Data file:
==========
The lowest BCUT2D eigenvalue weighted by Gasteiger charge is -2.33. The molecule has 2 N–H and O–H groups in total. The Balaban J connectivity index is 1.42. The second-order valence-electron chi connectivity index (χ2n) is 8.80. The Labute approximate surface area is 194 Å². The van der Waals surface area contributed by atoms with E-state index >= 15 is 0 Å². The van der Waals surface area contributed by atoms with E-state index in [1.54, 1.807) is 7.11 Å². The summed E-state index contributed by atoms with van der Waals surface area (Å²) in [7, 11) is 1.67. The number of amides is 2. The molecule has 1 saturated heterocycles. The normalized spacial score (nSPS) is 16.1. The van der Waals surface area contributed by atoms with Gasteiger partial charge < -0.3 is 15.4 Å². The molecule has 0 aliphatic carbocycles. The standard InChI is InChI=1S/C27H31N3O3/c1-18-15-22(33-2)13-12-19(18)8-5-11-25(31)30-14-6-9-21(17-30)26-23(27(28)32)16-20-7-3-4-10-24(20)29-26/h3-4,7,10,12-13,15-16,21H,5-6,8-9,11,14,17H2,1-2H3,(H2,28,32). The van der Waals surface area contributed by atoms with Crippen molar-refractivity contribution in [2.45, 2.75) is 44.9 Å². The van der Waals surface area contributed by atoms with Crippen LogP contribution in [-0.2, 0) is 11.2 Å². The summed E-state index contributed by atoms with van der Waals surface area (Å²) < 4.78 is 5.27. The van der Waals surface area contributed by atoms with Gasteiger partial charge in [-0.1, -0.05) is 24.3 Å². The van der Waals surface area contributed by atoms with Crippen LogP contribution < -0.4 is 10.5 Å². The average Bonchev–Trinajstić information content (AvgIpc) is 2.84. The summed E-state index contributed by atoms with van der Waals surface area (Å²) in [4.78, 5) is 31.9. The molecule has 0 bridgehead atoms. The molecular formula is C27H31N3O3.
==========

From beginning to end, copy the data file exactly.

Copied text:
The lowest BCUT2D eigenvalue weighted by Gasteiger charge is -2.33. The molecule has 2 N–H and O–H groups in total. The Balaban J connectivity index is 1.42. The second-order valence-electron chi connectivity index (χ2n) is 8.80. The Labute approximate surface area is 194 Å². The van der Waals surface area contributed by atoms with E-state index >= 15 is 0 Å². The van der Waals surface area contributed by atoms with E-state index in [1.54, 1.807) is 7.11 Å². The summed E-state index contributed by atoms with van der Waals surface area (Å²) in [7, 11) is 1.67. The number of amides is 2. The molecule has 1 saturated heterocycles. The normalized spacial score (nSPS) is 16.1. The van der Waals surface area contributed by atoms with Gasteiger partial charge < -0.3 is 15.4 Å². The molecule has 0 aliphatic carbocycles. The standard InChI is InChI=1S/C27H31N3O3/c1-18-15-22(33-2)13-12-19(18)8-5-11-25(31)30-14-6-9-21(17-30)26-23(27(28)32)16-20-7-3-4-10-24(20)29-26/h3-4,7,10,12-13,15-16,21H,5-6,8-9,11,14,17H2,1-2H3,(H2,28,32). The van der Waals surface area contributed by atoms with Crippen molar-refractivity contribution in [2.45, 2.75) is 44.9 Å². The van der Waals surface area contributed by atoms with Crippen LogP contribution in [-0.2, 0) is 11.2 Å². The summed E-state index contributed by atoms with van der Waals surface area (Å²) < 4.78 is 5.27. The van der Waals surface area contributed by atoms with Gasteiger partial charge in [-0.1, -0.05) is 24.3 Å². The van der Waals surface area contributed by atoms with Crippen LogP contribution < -0.4 is 10.5 Å². The average Bonchev–Trinajstić information content (AvgIpc) is 2.84. The summed E-state index contributed by atoms with van der Waals surface area (Å²) in [4.78, 5) is 31.9. The molecule has 0 bridgehead atoms. The molecular formula is C27H31N3O3.